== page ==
Monograph Offers New Model to Enhance Use of Clean Resources
|“Engineering IT-Enabled Sustainable Electricity Services: The Tale of Two Low-Cost Green Azores Islands” is a monograph on sustainable energy that introduces “a first-of-its-kind proof of concept that it is, indeed, possible to utilize very diverse resources in alignment with customers’ preferences while meeting pre-specified societal goals,” as stated by the co-authors Marija Ilic, Le Xie and Qixing Liu. This work provides an overview of the Green Islands (MIT Portugal) and DYMONDS (CMU Portugal) projects, and demonstrates its concepts by simulating electric power systems in two islands in the Azores archipelago, Flores and São Miguel, in Portugal.|
According to the three authors, the book was motivated by the “growing challenges and opportunities on the path to sustainable energy services, and focuses on the importance of information technology to overcoming problems, such as those brought about by integrating clean and efficient resources and by the high cost of these technologies.” The biggest challenge faced during the simulations of electric power systems was designing the IT architectures.
The monograph presents methods for predicting variable resources, such as wind power generation, and analyzes the achievable accuracy of these predictions. Throughout this book, the authors show that the cost of serving customers in systems with highly uncertain generation will depend to a very large extent on how well the forecasts are made. Therefore, the supporting IT technologies based on predictive models are critical to avoid the need for fast-responding storage.
With this manual, the authors hope to convince the reader that future green electrical systems cannot be determined by looking only at the common capacity estimates, and the characteristics of individual technologies. “Instead, a systems approach to enhancing today’s planning and operating practices is required in order to use the hidden potential of many distributed clean resources.” If done right, “this would lead to a much higher level of efficiency comparatively to that achieved currently in systems with conventional and fully controllable technologies,” the editors wrote.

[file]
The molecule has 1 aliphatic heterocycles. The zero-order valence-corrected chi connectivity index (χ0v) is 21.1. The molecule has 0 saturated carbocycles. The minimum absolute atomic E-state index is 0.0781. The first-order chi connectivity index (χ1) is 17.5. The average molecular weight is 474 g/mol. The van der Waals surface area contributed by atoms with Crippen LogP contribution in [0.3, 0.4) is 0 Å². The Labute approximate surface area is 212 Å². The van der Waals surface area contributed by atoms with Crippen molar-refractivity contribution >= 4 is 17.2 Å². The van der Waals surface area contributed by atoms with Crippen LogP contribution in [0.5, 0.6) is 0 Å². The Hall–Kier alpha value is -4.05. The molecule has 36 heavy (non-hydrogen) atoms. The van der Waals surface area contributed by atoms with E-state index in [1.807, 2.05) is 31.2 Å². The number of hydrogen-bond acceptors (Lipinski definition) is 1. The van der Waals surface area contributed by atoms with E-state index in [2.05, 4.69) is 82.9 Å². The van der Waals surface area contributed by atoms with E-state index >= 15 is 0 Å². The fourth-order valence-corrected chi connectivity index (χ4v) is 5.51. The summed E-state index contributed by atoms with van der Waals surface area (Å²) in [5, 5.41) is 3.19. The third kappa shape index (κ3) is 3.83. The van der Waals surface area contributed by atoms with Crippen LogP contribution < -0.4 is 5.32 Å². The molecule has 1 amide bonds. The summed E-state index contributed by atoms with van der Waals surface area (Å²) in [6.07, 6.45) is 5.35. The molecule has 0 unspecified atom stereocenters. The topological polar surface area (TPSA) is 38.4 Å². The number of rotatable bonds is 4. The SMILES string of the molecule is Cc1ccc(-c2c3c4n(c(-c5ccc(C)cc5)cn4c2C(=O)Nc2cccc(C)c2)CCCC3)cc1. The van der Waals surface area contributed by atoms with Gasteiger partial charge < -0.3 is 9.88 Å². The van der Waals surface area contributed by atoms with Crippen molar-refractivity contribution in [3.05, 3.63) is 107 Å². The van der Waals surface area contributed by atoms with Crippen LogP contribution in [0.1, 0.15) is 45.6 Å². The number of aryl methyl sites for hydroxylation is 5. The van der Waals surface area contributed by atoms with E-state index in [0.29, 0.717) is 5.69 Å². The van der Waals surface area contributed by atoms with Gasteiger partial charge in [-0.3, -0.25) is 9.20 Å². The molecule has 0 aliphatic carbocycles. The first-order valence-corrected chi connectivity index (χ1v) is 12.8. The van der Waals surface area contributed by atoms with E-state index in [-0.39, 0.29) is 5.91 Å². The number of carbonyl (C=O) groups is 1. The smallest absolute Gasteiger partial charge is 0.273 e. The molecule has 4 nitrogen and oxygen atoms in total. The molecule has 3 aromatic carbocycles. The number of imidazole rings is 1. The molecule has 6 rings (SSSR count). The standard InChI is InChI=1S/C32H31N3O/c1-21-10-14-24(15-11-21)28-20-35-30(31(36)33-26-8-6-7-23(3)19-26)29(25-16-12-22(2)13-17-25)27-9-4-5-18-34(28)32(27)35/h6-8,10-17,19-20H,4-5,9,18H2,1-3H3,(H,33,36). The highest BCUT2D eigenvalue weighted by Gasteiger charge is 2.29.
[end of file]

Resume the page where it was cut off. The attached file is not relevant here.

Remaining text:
According to José M.F. Moura, director of the Carnegie Mellon Portugal Program at CMU, “the fundamentally distributed interactive approach offers the beginning of a framework that has the potential to scale to large power interconnected electric grids such as those of the U.S., China, Europe.” The Philip L. and Marsha Dowd University professor of Electrical and Computer Engineering, who is also member of the National Academy of Engineering, stresses the impact of the DYMONDS project which is a “first seed that explores the potential of making electricity services in the Azores Islands sustainable by means of flexible data-driven embedded IT,” adding that “the end-to-end models and data described in this book can be used by other researchers to enhance the IT and software infrastructures to further improve the performance of the electric grid.”
Marija Ilic is also a professor of Electrical and Computer Engineering and of Engineering and Public Policy at CMU and the director of the university’s Electric Energy Systems Group, which is developing research programs, curricula and outreach initiatives to improve the electric power system in the United States.
The book will be published on August 31 2013, but it is already available for pre-order at Amazon.